posted by nolnacs at 1:14 PM on December 3, 2013


.
posted by mumimor at 1:31 PM on December 3, 2013


Ah man, so young! Her book is great and requires close reading. I figured out that dry brining is the way to go. Her stories of the Tresgrois family are fun for their insight. Her book is the best and one of the few I would say I use regularly.

.
posted by jadepearl at 1:47 PM on December 3, 2013


.
posted by Tacodog at 1:50 PM on December 3, 2013


One of my favorite cookbook writers ever. My copy of the Zuni Café Cookbook is a mess because it's used so often. Right now, I have half a roasted chicken in my fridge, waiting to be made into that great chicken salad with the wilted scallions. We cook her "mock porchetta" several times a year - it's a perfect recipe. Her savory onion tart (version with bacon and apples) is a house favorite, especially with an arugula salad.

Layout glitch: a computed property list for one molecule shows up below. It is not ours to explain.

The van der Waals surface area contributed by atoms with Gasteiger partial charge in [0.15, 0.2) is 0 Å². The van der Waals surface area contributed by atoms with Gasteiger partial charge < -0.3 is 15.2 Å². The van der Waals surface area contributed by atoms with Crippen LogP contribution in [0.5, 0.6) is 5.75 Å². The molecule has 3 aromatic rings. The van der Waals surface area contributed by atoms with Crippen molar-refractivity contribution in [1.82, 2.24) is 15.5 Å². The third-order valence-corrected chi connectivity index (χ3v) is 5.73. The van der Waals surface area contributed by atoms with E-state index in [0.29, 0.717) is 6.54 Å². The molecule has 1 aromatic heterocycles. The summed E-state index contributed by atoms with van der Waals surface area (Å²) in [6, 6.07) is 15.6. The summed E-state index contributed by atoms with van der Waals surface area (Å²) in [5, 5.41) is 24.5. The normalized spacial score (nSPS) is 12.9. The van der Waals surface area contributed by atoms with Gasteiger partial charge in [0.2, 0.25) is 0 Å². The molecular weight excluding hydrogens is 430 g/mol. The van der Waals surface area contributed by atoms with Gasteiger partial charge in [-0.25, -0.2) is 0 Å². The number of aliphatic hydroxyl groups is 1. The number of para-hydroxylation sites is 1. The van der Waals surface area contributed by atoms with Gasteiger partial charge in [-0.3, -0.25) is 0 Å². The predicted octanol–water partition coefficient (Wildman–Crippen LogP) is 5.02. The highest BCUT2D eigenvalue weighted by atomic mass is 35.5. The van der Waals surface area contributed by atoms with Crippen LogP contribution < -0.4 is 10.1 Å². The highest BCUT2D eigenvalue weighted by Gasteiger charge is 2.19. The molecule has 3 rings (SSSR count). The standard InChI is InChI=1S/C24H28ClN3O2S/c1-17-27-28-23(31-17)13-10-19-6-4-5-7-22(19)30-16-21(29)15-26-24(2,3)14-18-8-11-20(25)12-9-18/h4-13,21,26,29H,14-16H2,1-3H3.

57 is way too young. Damn.
posted by goofyfoot at 2:05 PM on December 3, 2013


It's the haystack french fries that always tempt me there.
posted by gingerbeer at 2:10 PM on December 3, 2013


I was there last week, having the chicken.

That thing that David Chang said about SF ("Fuckin' every restaurant in San Francisco is just serving figs on a plate. Do something with your food."), an insult which many chefs here proudly reclaimed as badge of pride, always made me think fondly of that chicken.
posted by danny the boy at 4:45 PM on December 3, 2013 [1 favorite]


The Smitten Kitchen adaptation is my go-to for roast chicken.

.
posted by zix at 5:14 PM on December 3, 2013


A few of her recipes on Cookstr.

Asparagus, pancetta, and rice soup is a staple in my kitchen.

Sea bass with leeks, potatoes, and thyme is last meal good.
posted by AceRock at 8:32 PM on December 3, 2013 [1 favorite]


A late comment to note: we did the Judy Bird turkey for Christmas and it was excellent.
posted by We had a deal, Kyle at 2:03 PM on December 28, 2013


« Older Look up to the sky and say it   |   Bias for Action Newer »


This thread has been archived and is closed to new comments